I have never doubted God’s existence, the effectiveness of prayer, or the authority of the Bible. I was reared in a churchgoing family, and such beliefs were as natural as eating and sleeping. At the end of a Sunday school class in sixth grade, I prayed that I wanted to live my life for God.
As I advanced through high school, I started considering different questions. Four things drove my quest.
First, I experienced a growing frustration that there was nothing lasting or final in life. My outlook was often materialistic and achievement-oriented. However, I concluded that there would always be bigger and better possessions to acquire and that achievements would always be surpassed. I was looking for a time when I could stop, rest, and know that my efforts were successfully completed.
Second, during the third of my four years of German study, we spent a significant amount of time studying German history. I determined that, had I been born about 50 years earlier in Germany, I would have been a Nazi. This frightening thought revealed to me that I was morally capable of committing the same sort of evil as those who perpetrated the Holocaust. I knew that my nature was not inherently good.
Third, I was developing an interest in political philosophy. I knew my positions on a variety of issues, but my reasons for those positions were largely pragmatic and utilitarian. I knew there had to be a more fundamental philosophical basis from which those positions emanated, and I wanted to know what it was.
Fourth, during my junior year, I was in a car accident. Neither the driver nor I was injured, but we easily could have been killed if a piece of metal had not held. I knew I was not immune to death, and I began to wonder how I could be ready to meet God. My intuition told me that there was a scale of justice and that the good had to outweigh the bad for someone to get into Heaven. It did not take me long to realize that there was not any basis for quantifying the goodness or the badness of an act. It seemed like there could not be any way to know the weights on the scale, but that did not satisfy me. I prayed for an answer.
On the first day of class in college, some students were conducting a lunch line survey over spiritual issues. I indicated I would like to know more about a personal relationship with God. About two weeks later, a senior made an appointment to meet with me.
When he came over, he shared with me that God had a plan for my life, that my sinful nature kept me separated from God, that Jesus Christ died to pay the penalty for sin, and that each person must decide whether to accept Christ’s payment of the sin penalty. The fourth point was what I had been missing. Everything finally fit together for me. I regarded my personal acceptance of Christ as my Savior as the climax to a six-year search.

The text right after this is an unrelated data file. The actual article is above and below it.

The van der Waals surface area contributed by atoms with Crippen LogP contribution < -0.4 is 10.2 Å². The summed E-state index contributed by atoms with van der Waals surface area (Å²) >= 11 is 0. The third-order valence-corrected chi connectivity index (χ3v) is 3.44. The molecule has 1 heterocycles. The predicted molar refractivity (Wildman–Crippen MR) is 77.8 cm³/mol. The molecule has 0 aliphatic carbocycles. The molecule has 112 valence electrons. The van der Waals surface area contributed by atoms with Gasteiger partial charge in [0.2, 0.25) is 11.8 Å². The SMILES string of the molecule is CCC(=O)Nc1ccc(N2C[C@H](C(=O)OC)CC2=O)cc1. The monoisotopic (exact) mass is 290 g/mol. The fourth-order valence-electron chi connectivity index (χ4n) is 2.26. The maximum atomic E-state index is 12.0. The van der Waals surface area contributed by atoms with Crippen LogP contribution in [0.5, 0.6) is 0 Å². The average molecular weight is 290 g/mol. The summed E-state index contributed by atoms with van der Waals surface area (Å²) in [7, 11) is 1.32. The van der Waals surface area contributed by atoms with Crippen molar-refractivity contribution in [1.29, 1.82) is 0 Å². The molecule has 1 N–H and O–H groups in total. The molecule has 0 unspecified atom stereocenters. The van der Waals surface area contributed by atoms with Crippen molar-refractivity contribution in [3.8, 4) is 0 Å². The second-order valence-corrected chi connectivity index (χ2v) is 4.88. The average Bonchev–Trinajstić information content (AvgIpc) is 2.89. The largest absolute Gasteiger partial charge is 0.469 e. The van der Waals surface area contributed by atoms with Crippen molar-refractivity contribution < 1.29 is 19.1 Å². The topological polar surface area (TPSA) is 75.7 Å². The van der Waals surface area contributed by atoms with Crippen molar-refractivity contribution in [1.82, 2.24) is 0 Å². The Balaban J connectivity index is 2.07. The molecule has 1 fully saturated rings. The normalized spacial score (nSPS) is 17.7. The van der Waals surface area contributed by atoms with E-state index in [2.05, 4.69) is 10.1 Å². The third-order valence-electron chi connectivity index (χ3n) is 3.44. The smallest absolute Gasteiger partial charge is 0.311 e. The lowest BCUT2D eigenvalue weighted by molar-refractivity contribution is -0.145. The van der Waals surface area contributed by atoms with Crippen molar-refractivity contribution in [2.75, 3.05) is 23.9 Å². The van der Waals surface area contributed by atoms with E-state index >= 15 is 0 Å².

Over the ensuing weeks, the senior and I went through some follow-up activities, he answered my questions as best he could, I read portions of the Bible regularly beginning with the book of John, and I thought I was growing spiritually.
However, I noticed that my sarcasm and humor were becoming more biting and barbed. I started to question whether I really knew God. So, on a Friday afternoon in December 1988, I prayed that Christ would be my Lord as well.
I eventually started seeing changes in my personal life. My priorities changed. I became aware of my need to be reconciled with certain people and to ask for their forgiveness. I started to understand the moment-by-moment nature of the Christian life, that at any given moment, we must decide whether to obey God or not. I saw ways by which I could encourage other Christians. My view of people in general started to change.
I also needed intellectual assurance that my beliefs were correct. I began reading as much as I could on historical, scientific, and philosophical evidence for the truth of the claims of Jesus Christ and the Bible.
One of the first such books I read was More Than a Carpenter by Josh McDowell. I later read other books by Josh McDowell (Evidence that Demands a Verdict, More Evidence that Demands a Verdict, and He Walked Among Us), as well as True Spirituality_by Francis Schaeffer. A short book called Scientists Who Believe also gave me considerable encouragement. Among other influential books I read by the time I graduated college were The Fingerprint of God by astronomer Hugh Ross, Eternity in Their Hearts by Don Richardson, The Confessions of St. Augustine, and Ten Philosophical Mistakes by Mortimer Adler. I found that Christianity stood up quite well to rational inquiry.
I do not know the exact point at which I was saved. I do know that what I have learned and experienced as a Christian has verified what I accepted without doubt as a child.
My time as a Christian has had periods of joy and insight as well as periods of despair and confusion. Throughout it all, though, my relationship with Jesus Christ has given purpose to my life and explained why this universe exists. I am continually thankful that my prayer for answers was heard.